Case Study: Macdonald and Taylor- Manufacturing Growth Fund
The new machinery meant they could meet demand for PPE items
New machine helps PPE-maker Macdonald and Taylor exit pandemic stronger than ever
- £6,375 grant funding
- 16 new employees
- Multi-million-pound sales increase
Starting out life as a cotton wool company in Warrington, Macdonald and Taylor Healthcare has expanded over time into a fully-fledged manufacturer of a range of personal care and hygiene products, as well as PPE for the healthcare, chemical and nuclear sectors.
Demand for PPE at the height of the pandemic sent the business into overdrive, but even before the outbreak of COVID-19, Managing Director James Gartside had been looking to increase the company’s speed of production.
A first meeting in 2019 between James and one of the Hub’s Manufacturing Advisors, Phil Anders, led to a discussion about how Macdonald and Taylor could significantly improve the manufacturing process for one its key products – a ‘no-rinse’ shower cap used in healthcare settings for patients who cannot shower or bathe.
“At the end of the production line, we were manually folding the shower caps before they were packaged up,” James explains. “This meant at times we were having to pull up to five or six people off other jobs, just to stand there and fold the product by hand.
“We wanted to purchase a machine that would automate the process and we had identified a potential solution, but it was completely untested for our application.”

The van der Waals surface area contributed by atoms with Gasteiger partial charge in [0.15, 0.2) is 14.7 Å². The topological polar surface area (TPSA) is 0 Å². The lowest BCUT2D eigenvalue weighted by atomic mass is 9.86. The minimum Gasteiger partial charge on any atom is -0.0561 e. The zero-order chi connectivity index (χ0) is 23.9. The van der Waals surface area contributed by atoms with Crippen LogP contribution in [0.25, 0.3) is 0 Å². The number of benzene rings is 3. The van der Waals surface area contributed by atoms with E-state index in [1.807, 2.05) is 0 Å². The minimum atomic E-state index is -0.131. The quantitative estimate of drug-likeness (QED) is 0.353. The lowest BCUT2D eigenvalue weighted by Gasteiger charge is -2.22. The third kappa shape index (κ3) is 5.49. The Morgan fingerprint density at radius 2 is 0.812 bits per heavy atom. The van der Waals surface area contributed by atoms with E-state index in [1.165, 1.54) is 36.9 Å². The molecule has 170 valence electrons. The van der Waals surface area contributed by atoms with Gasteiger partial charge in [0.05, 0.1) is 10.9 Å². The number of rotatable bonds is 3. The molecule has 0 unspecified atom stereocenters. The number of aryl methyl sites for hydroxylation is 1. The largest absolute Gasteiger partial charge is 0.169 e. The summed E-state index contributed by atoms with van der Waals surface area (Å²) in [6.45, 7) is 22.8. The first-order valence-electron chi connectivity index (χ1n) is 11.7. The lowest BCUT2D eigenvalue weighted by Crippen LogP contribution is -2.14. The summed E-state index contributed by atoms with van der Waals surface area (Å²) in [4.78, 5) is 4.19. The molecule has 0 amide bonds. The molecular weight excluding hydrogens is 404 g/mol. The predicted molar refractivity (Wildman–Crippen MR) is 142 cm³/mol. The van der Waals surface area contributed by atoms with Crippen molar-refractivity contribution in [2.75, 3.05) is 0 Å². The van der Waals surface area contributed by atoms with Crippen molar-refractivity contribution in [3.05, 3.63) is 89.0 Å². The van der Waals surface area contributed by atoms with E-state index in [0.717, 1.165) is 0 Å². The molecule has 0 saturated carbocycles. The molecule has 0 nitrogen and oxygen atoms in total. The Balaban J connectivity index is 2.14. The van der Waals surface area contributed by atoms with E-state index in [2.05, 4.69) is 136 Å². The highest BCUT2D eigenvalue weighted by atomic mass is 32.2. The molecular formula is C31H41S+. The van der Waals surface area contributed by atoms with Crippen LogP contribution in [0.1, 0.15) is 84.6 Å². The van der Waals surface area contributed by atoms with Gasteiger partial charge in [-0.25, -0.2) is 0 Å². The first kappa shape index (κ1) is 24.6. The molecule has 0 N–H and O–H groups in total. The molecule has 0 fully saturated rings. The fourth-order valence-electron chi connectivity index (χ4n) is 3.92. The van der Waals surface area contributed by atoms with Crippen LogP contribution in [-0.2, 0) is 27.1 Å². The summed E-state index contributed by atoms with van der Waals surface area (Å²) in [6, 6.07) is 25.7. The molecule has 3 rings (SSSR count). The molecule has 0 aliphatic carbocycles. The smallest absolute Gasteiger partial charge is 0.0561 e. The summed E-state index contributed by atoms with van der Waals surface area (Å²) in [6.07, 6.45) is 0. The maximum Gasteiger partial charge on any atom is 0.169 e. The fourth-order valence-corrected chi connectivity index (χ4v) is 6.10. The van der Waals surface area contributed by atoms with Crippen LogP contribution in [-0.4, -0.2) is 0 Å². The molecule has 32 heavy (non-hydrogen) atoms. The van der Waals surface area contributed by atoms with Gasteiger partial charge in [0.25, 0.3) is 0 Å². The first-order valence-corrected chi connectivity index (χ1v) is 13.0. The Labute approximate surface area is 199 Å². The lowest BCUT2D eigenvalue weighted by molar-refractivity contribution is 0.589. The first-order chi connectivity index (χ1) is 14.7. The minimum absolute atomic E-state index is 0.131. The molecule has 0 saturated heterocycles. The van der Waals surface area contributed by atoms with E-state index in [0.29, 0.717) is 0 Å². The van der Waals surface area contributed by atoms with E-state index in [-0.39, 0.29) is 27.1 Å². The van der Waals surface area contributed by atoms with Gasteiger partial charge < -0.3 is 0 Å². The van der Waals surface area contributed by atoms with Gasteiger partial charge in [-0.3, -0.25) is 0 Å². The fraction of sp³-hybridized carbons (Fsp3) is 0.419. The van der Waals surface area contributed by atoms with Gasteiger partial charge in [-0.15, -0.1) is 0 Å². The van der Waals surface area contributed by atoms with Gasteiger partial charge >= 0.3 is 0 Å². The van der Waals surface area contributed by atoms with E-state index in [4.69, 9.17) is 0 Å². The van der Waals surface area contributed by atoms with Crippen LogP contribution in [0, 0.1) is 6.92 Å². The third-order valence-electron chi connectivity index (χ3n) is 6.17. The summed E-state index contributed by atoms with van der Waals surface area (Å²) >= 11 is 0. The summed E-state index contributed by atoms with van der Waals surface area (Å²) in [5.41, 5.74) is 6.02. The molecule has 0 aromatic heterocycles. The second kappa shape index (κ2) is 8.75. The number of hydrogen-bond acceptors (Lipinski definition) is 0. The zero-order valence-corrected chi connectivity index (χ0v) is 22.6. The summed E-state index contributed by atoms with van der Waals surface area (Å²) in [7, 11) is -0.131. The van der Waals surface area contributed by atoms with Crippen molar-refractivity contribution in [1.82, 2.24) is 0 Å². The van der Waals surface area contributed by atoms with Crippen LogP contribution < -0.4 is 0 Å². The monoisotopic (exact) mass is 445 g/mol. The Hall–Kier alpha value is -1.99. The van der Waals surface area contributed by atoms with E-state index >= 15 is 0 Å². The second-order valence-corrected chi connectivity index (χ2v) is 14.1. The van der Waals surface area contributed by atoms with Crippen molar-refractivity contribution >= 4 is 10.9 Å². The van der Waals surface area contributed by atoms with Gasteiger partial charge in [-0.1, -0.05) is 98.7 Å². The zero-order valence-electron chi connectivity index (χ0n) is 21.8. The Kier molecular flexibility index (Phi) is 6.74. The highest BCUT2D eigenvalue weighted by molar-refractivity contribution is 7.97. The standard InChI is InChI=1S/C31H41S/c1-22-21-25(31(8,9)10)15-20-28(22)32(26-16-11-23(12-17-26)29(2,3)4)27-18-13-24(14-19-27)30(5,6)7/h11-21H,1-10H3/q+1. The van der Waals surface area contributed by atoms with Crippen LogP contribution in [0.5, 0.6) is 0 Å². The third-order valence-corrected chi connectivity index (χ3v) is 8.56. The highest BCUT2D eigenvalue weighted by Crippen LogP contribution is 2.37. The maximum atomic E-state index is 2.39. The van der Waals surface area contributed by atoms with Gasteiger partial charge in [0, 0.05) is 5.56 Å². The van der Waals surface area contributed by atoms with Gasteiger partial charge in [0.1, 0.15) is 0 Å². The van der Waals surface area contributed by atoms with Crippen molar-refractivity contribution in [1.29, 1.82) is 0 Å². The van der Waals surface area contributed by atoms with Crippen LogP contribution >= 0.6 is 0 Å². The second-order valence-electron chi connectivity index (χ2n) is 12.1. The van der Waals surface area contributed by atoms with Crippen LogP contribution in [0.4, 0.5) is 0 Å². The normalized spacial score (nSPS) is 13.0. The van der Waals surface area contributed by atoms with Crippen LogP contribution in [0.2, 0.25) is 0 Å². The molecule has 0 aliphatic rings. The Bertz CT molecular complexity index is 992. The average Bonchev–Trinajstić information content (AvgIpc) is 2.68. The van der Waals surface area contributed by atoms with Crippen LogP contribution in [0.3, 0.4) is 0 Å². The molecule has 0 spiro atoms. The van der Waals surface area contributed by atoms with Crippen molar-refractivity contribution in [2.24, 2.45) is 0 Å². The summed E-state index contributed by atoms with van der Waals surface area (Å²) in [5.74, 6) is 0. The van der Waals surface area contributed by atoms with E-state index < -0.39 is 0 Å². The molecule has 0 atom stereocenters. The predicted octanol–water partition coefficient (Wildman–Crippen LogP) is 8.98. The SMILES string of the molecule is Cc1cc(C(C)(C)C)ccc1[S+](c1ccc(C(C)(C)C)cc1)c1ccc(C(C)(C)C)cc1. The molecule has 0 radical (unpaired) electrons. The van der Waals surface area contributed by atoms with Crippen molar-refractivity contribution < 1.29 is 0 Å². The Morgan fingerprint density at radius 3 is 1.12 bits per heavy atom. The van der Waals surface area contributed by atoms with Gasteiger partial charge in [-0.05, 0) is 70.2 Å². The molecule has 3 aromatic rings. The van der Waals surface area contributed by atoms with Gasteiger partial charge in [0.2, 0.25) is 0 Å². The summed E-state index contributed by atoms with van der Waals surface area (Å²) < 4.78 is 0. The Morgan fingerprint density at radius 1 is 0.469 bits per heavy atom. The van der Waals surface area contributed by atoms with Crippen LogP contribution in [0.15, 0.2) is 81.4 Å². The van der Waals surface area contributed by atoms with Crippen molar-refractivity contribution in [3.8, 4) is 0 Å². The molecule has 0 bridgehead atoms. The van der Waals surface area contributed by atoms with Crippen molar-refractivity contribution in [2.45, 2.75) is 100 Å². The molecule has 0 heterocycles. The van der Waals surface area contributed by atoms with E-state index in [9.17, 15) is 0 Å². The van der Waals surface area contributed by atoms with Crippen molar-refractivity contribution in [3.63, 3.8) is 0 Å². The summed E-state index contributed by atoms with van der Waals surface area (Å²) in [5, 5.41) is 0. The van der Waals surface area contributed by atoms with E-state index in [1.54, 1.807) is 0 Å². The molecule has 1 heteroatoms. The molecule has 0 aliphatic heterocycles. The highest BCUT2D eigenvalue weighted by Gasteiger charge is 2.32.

The automated folding machine qualified for 50 per cent grant funding through the Hub’s Manufacturing Growth Fund, helping to reduce the risk for Macdonald and Taylor in taking on the project and ensuring they could redeploy their staff elsewhere in the business as quickly as possible.
The investment would turn out to be even more important than Macdonald and Taylor first realised, Phil says.
“After identifying the impact the new machine would have on the business, it was clear that it was a crucial investment. We were able to turn the project around within a five-month window, which turned out to be vital because it meant the tooling was in place just before the COVID-19 pandemic hit the UK.”
Within just a few weeks of the folding machine being installed, it was already proving its worth as demand for PPE began to skyrocket during the first wave of COVID-19.
“The requirement for our products reached mind-numbing levels in the first few months of 2020,” James recalls. “All of a sudden, my phone was ringing at all hours and we went from making sales worth a few thousand pounds to multi-million pound orders.”
By June 2020, Macdonald and Taylor were delivering 50,000 isolation gowns a week for frontline services. The shortage of PPE also meant that demand increased significantly in industrial sectors, so Macdonald and Taylor became an important source of local supply for operations like the Sellafield nuclear facility as well.
Although the folding machine does not contribute to PPE manufacture directly, its knock-on impact on the business ensured Macdonald and Taylor was able to respond effectively to the PPE crisis, and become more resilient once demand died down again.
As James explains: “The ability to increase our capacity and redeploy workers to other tasks meant we were able to take on more work. We now have a much more balanced factory, which has enabled us to grow.
“We’re back to normal business levels, but thanks to the investment in the folding machine we are still 25-30 per cent up on where we were pre-pandemic, so having ridden the wave and come back down again, our business is stronger than it was before.
“In fact, with the cash we’ve generated we have managed to fund further investments of nearly £350,000 in new machinery to increase our capacity even further. If somebody said to me 18 months ago that I’d have all this new machinery sitting here, I would have said no way because I wouldn’t have known how we could fund it. So we’re in a really good position for the future.”